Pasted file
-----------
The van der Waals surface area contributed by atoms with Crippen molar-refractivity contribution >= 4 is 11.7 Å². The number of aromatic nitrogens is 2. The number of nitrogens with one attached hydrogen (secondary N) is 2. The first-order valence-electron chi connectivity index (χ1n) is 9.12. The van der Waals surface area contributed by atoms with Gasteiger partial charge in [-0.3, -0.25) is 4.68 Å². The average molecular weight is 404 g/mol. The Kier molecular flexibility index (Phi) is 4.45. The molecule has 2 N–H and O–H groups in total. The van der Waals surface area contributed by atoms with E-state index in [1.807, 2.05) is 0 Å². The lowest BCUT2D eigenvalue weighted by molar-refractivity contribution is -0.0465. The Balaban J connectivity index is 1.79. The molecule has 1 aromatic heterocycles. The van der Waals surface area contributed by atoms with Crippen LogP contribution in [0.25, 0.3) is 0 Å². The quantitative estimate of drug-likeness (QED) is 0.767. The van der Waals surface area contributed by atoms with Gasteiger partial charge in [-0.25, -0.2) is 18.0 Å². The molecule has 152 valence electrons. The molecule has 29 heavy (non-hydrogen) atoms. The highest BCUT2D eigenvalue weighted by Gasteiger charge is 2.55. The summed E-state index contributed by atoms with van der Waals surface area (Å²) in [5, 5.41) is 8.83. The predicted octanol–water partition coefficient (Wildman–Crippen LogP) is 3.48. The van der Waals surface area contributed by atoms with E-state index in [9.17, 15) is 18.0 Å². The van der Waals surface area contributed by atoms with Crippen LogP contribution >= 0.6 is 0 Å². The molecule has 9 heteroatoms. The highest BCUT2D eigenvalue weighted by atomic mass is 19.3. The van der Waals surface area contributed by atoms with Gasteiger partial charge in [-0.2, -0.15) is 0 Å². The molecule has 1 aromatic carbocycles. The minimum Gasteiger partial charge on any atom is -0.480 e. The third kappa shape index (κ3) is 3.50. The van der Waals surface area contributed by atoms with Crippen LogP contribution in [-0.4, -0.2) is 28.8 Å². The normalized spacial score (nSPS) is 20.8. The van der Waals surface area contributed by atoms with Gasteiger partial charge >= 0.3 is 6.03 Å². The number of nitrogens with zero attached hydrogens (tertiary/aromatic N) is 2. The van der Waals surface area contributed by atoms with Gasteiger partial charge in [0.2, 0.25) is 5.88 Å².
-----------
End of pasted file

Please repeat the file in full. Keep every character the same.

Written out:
The van der Waals surface area contributed by atoms with Crippen molar-refractivity contribution >= 4 is 11.7 Å². The number of aromatic nitrogens is 2. The number of nitrogens with one attached hydrogen (secondary N) is 2. The first-order valence-electron chi connectivity index (χ1n) is 9.12. The van der Waals surface area contributed by atoms with Gasteiger partial charge in [-0.3, -0.25) is 4.68 Å². The average molecular weight is 404 g/mol. The Kier molecular flexibility index (Phi) is 4.45. The molecule has 2 N–H and O–H groups in total. The van der Waals surface area contributed by atoms with E-state index in [1.807, 2.05) is 0 Å². The lowest BCUT2D eigenvalue weighted by molar-refractivity contribution is -0.0465. The Balaban J connectivity index is 1.79. The molecule has 1 aromatic heterocycles. The van der Waals surface area contributed by atoms with Crippen LogP contribution in [0.25, 0.3) is 0 Å². The quantitative estimate of drug-likeness (QED) is 0.767. The van der Waals surface area contributed by atoms with Gasteiger partial charge in [-0.25, -0.2) is 18.0 Å². The molecule has 152 valence electrons. The molecule has 29 heavy (non-hydrogen) atoms. The highest BCUT2D eigenvalue weighted by Gasteiger charge is 2.55. The summed E-state index contributed by atoms with van der Waals surface area (Å²) in [5, 5.41) is 8.83. The predicted octanol–water partition coefficient (Wildman–Crippen LogP) is 3.48. The van der Waals surface area contributed by atoms with E-state index in [9.17, 15) is 18.0 Å². The van der Waals surface area contributed by atoms with Crippen LogP contribution >= 0.6 is 0 Å². The molecule has 9 heteroatoms. The highest BCUT2D eigenvalue weighted by atomic mass is 19.3. The van der Waals surface area contributed by atoms with Gasteiger partial charge in [-0.2, -0.15) is 0 Å². The molecule has 1 aromatic carbocycles. The minimum Gasteiger partial charge on any atom is -0.480 e. The third kappa shape index (κ3) is 3.50. The van der Waals surface area contributed by atoms with Crippen LogP contribution in [-0.4, -0.2) is 28.8 Å². The normalized spacial score (nSPS) is 20.8. The van der Waals surface area contributed by atoms with Gasteiger partial charge >= 0.3 is 6.03 Å². The number of nitrogens with zero attached hydrogens (tertiary/aromatic N) is 2. The van der Waals surface area contributed by atoms with Gasteiger partial charge in [0.2, 0.25) is 5.88 Å².